On A Roll Cop Records Mark Cameron hails from Minnesota where he has been making music for over thirty years. In the early seventies he began performing in folk rock bands. In 1984 Cameron founded the twin cities based “Citizen’s Patrol” and released three albums with them. He turned to the blues and released his solo debut “Life of Illusion” in 2008. Cameron came to national attention with the release of his fourth album “Playing Rough” in 2016. His follow up recording, 2017’s “Live at the Chippewa” featured songs reprised from “Playing Rough”. The charismatic front man recently represented Minnesota at the International Blues Challenge. Today the band includes guitarist, vocalist Cameron; the rhythm section of Scott Lundberg, bass and Dan Schroeder, drums; harmonica ace Rick Miller; and Mark’s wife Sheri Cameron on sax, flute and percussion, who also drew the cover art. All of the songs are written or co-written by Cameron who proves himself a skilled storyteller. The album was recorded at The Bathtub Shrine Recording Studio in Minneapolis, and at The Closet Studios in Owatonna, MN; between March 2018 and 2019. Opening with Miller’s harp “Trouble Brewin’” tells the story of the rocky relationship between the vocalist and his gal. “Ridin The Rails” is dedicated to the late bassist Serrin Andreas, and Sheri’s flute and the boogie beat, reminds me of Canned Heat. “Where I Got You From” is a fabulous Delta Blues tune with some great slide from Cameron. “Dicey” is a studio version of a song that that first appeared on the “Live at The Chippewa” album. Three songs are currently receiving considerably airplay. The funky “On Your Way to the Top” featuring bassist Schroeder; the Louis Jordan inspired “Back Seat Boogie”; and the tongue in cheek title track about a man “getting in touch with the deepest, darkest places in his soul”. Cameron excels vocally while the band works out. The Mark Cameron Band proves to be the most improved blues band I’ve heard so far this year. This is truly an infectious album. ” - Richard Ludmerer

— Making a Scene Magazine

An all original set from this Minnesota band, some tracks with strong blues content, others branching into more of a melodic, rocky sound. Mark wrote the songs and leads on guitar and vocals, singing in a pleasant and clear voice, making the lyrics immediately intelligible; Sheri Cameron plays sax, flute and percussion, Rick Miller is on harp and B/Vs, Scott Lundberg on bass and B/Vs and Dan Schroeder on drums. The album opens with the lively ensemble piece “Trouble Brewin’” in which Mark sings of a relationship that looks doomed to founder on the rock of alcohol. “On Your Way To The Top” is an early standout with Mark’s core guitar riff picked up by sax and harp while “Dirty Biscuit” recounts another tale of a wild woman, played to a driving boogie rhythm. Talking of boogie, Canned Heat’s “On The Road Again” is the rhythmic inspiration for “Ridin’ The Rails” as Sheri switches to flute, adding an ethereal touch to the tune, an interesting combo. The title track finds Mark in a succession of difficulties, losing his job and his girl, Mark finding a suitably ominous sounding riff; hearing ‘troll’ in the lyrics was a first for this reviewer (“I’m living under a bridge, just like a troll, I’m on a roll”). “Dicey” is a rather odd mid-point in which Mark narrates tales of low life over a bright Rn’B riff before the impressive “Next Stop Is The Blues” on which Mark plays a fine solo, the chorus beefed up by the sax. Mark plays resonator on “Where I Got You From” but mostly sticks to electric as on “Movin’ Out”, one of the uptempo tunes with Mark’s quick-fingered fretwork well supported by Rick’s harp work. “Back Seat Boogie” has a fun 50’s rockabilly feel with the twangy guitar and “Here We Go” is another ensemble piece with a driving rhythm. “What Lucy Says” has some very clear lead work from Mark over a relaxed rhythm before “Mojo Shuffle” lives up to its title as both sax and harp beef up the tune as Mark examines just what the term ‘mojo’ means. Saving the best till last ‘Dreams’ is a slow burn ballad, well sung by Mark. The tune bears some initial resemblance to Otis Redding’s “Dreams To Remember” but develops its own personality over its 5.37 time with impressive sax and guitar work. Over the last few years Mark Cameron has given us a series of solid albums, proving that he is, indeed, on a roll. ” - John Mitchell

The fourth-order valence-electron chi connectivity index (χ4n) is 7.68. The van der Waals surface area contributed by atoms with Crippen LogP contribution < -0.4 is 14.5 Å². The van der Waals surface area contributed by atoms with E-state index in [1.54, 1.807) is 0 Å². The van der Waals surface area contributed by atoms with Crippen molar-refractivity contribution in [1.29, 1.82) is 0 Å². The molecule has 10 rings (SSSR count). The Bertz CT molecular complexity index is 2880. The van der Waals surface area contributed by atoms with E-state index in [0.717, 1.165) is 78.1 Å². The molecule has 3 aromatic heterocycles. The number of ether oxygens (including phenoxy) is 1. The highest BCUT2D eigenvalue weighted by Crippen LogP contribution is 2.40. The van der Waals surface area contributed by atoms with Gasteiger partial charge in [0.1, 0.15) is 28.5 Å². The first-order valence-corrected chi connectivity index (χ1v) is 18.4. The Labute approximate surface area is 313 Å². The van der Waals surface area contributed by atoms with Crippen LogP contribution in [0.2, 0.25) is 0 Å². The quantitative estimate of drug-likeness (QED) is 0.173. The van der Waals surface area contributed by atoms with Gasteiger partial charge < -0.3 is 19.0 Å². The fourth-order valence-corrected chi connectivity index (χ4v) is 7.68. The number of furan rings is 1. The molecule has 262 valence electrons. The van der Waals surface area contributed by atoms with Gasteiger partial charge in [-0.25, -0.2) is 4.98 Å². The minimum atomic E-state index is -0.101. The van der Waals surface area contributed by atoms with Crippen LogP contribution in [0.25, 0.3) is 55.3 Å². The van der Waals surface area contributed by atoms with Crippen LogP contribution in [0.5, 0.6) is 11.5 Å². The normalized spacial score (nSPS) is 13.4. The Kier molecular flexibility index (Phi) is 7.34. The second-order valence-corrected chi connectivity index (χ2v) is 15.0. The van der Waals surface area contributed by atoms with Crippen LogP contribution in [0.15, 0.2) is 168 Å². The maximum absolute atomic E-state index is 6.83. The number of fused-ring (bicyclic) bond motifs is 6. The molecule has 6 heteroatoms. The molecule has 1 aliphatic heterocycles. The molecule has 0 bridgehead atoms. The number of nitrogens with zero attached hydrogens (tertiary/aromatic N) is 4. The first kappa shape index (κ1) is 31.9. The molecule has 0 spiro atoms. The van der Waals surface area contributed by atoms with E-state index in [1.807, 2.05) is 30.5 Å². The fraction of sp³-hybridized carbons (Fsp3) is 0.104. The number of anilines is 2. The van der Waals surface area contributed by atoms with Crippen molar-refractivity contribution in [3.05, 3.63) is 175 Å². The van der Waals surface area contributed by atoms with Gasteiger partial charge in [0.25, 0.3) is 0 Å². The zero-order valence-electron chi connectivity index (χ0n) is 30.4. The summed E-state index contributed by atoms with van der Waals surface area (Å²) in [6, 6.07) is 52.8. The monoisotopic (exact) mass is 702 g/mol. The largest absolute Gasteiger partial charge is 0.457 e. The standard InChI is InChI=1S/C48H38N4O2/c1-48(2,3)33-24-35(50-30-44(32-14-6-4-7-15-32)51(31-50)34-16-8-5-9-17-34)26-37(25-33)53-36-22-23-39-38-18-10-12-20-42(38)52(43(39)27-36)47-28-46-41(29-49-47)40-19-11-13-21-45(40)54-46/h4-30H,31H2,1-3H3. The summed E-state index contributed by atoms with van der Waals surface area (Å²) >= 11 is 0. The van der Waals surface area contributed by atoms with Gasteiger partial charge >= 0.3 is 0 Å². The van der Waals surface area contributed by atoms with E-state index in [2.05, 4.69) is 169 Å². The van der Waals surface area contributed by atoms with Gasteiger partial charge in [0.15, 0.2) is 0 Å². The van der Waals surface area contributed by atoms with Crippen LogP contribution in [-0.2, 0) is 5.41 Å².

— Blues Blast Magazine

With nearly a dozen albums to his credit, it can be safely said that Mark Cameron is a seasoned professional…not so much for the quantity of his work as for the quality. Cameron has consistently shown himself to be an accomplished songwriter, musician and storyteller. On A Roll is the work of a mature artist who has paid his dues, diligently studied the work of those who came before him and has spent years honing his skills. Mark Cameron and company have no need to impress anyone. As a band; they are as good as it gets…operating as a finely tuned machine. Mark Cameron (guitars,) Rick Miller (harmonica,) Dan Schroeder (drums) and Sheri Cameron (sax, flute & washboard) serve up a set that delivers on countless levels. It’s easy on the ear, will satisfy the dancers in the crowd and it runs a lot deeper than what appears on the surface. Within the beautiful tapestry of music; Cameron delivers words of wisdom and healing to all with a desire to listen. From straight-ahead blues to soulful ballads, On A Roll is top shelf. ” - Bill Wilson